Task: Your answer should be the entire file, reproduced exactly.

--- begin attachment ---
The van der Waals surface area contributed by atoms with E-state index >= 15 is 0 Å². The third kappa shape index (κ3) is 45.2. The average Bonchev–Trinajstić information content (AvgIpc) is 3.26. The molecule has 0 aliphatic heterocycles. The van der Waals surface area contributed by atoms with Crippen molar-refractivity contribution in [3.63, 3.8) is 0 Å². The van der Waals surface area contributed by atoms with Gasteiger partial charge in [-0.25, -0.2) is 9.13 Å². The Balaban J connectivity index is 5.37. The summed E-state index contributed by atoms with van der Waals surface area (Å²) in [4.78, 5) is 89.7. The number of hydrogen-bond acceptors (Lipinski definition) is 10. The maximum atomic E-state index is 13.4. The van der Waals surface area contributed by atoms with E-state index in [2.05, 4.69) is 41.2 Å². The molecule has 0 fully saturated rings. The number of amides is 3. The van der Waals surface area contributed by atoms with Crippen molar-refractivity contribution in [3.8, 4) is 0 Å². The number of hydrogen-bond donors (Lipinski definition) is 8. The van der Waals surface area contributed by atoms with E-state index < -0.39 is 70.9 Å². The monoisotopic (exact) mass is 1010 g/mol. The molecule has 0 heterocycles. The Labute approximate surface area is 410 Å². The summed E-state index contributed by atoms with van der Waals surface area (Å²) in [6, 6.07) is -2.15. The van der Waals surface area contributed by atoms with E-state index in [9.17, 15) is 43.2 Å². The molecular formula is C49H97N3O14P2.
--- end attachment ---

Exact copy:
The van der Waals surface area contributed by atoms with E-state index >= 15 is 0 Å². The third kappa shape index (κ3) is 45.2. The average Bonchev–Trinajstić information content (AvgIpc) is 3.26. The molecule has 0 aliphatic heterocycles. The van der Waals surface area contributed by atoms with Crippen molar-refractivity contribution in [3.63, 3.8) is 0 Å². The van der Waals surface area contributed by atoms with Gasteiger partial charge in [-0.25, -0.2) is 9.13 Å². The Balaban J connectivity index is 5.37. The summed E-state index contributed by atoms with van der Waals surface area (Å²) in [4.78, 5) is 89.7. The number of hydrogen-bond acceptors (Lipinski definition) is 10. The maximum atomic E-state index is 13.4. The van der Waals surface area contributed by atoms with E-state index in [2.05, 4.69) is 41.2 Å². The molecule has 0 fully saturated rings. The number of amides is 3. The van der Waals surface area contributed by atoms with Crippen molar-refractivity contribution in [3.8, 4) is 0 Å². The number of hydrogen-bond donors (Lipinski definition) is 8. The van der Waals surface area contributed by atoms with E-state index < -0.39 is 70.9 Å². The monoisotopic (exact) mass is 1010 g/mol. The molecule has 0 heterocycles. The Labute approximate surface area is 410 Å². The summed E-state index contributed by atoms with van der Waals surface area (Å²) in [6, 6.07) is -2.15. The van der Waals surface area contributed by atoms with E-state index in [9.17, 15) is 43.2 Å². The molecular formula is C49H97N3O14P2.